The Green Party announces the results of its second leadership election in two years, with this latest contest triggered by Jonathan Bartley’s resignation and the subsequent departure of co-leader Sian Berry. Bartley joined the party’s leadership team in 2016 alongside Caroline Lucas and has become the Greens’ longest-serving leader. The big challenge for the winning candidate(s), with two individuals and three joint tickets in the running, will be to translate the party’s success at local level into a greater presence in Westminster.
It’s London Tech Week, the annual showcase of the capital’s role as a global tech hub, and the usual mix of CEOs, Cabinet ministers and industry bigwigs are appearing across streams on AI, climate, and the future of work. Top of the bill today is Hillary Clinton in conversation with Law Society president Stephanie Boyce and Microsoft UK CEO Clare Barclay on the theme of leadership.
Joe Biden hosts Indian Prime Minister Narendra Modi, Australian Prime Minister Scott Morrison and outgoing Japanese Prime Minister Yoshihide Suga for the first in-person gathering of the “Quad” on the margins of the General Assembly. The summit, which also comes on the heels of the trilateral defensive alliance, will focus on confronting the increasingly assertive influence of China in the Indo-Pacific.
Former MP Jared O’Mara appears at Sheffield Magistrates Court to answer charges of fraud. O’Mara, who held the Sheffield Hallam seat until 2019, faces seven counts of fraud by false representation after allegedly submitting fake invoices to the Independent Parliamentary Standards Authority. The 39-year-old announced he would vacate the seat in the summer of 2019 following a series of scandals, which culminated in a now infamous resignation tirade from a former staffer who accused him of “moral bankruptcy”.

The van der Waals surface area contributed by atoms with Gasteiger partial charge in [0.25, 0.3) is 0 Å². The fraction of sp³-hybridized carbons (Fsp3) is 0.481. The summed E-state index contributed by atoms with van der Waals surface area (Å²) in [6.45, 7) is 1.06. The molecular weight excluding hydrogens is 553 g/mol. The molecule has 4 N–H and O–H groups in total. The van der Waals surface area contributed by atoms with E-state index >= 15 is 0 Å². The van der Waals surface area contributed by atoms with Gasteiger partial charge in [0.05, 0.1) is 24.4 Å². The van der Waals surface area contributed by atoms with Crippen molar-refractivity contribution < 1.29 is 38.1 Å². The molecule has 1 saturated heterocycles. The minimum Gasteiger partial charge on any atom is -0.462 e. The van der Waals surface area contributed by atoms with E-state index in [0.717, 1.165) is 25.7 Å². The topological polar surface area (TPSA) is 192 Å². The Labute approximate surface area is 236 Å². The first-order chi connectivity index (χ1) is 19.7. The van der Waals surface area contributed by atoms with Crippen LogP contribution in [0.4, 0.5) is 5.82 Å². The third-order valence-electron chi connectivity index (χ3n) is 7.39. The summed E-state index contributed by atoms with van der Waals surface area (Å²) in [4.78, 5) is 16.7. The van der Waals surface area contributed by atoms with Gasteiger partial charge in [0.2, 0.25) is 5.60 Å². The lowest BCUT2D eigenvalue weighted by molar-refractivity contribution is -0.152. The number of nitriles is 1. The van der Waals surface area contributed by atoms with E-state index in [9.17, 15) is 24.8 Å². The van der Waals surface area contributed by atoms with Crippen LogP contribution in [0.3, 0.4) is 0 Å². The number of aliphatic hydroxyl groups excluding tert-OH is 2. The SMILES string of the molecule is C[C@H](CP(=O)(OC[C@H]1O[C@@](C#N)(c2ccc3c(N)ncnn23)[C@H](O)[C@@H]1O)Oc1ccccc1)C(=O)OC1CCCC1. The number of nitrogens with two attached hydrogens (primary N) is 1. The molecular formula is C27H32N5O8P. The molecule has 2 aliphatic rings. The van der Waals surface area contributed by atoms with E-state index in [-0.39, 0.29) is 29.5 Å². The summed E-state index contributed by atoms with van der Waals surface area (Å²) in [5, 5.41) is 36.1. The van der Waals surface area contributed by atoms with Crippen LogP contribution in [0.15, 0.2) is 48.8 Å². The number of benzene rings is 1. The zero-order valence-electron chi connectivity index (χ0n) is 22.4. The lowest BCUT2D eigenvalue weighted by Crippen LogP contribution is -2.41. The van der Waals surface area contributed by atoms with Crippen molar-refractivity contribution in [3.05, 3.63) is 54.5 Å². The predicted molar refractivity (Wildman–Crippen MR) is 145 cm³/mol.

Students and young people in cities around the world strike to demand “intersectional climate justice”. Organised by Fridays for Future, the strike calls for the “elites of the Global North” to address the interconnected socioeconomic crises of racism, sexism, ableism, class inequality and climate change. The strike follows the release of a global study highlighting the level of climate anxiety suffered by young people, many of whom are hesitant about having children out of fear of the future.
Conference season continues with the Labour faithful descending on Brighton for an in-person gathering, which takes place after a bruising internal reorganisation and with a row brewing over potential party rule changes. However, the recent poll bounce which put Labour ahead of the Conservatives for the first time in several months will have been welcomed by Keir Starmer, whose speech to the TUC Congress was full of campaign-ready promises and suggested that Boris Johnson isn’t the only party leader in election planning mode.
Anthony Joshua defends his World Heavyweight boxing titles at the Tottenham Hotspur Stadium as he faces Oleksandr Usyk. Despite a long reign over the Cruiserweight division, the fight is just the third bout for the Ukrainian as a heavyweight since moving up a weight class in 2019. Although keen to avoid a repeat of his Andy Ruiz slip-up, Joshua has already confirmed that he is targeting a heavyweight unification super fight with Tyson Fury next year.
It’s election day in Germany as Chancellor Angela Merkel prepares to step down after 16 years at the helm of Europe’s largest economy. The three main candidates to succeed Merkel are CDU leader Armin Laschet, SPD leader Olaf Scholz, and Annalena Baerbock of the Greens. Recent polling suggests Scholz could lead the next German government following a lackluster campaign from Laschet, whose efforts to replace Merkel suffered an early setback when he was caught laughing during a visit to view the damage from devastating floods back in July.
The news diary is provided in association with Foresight News.
Picture: Reuters/Andrew Kelly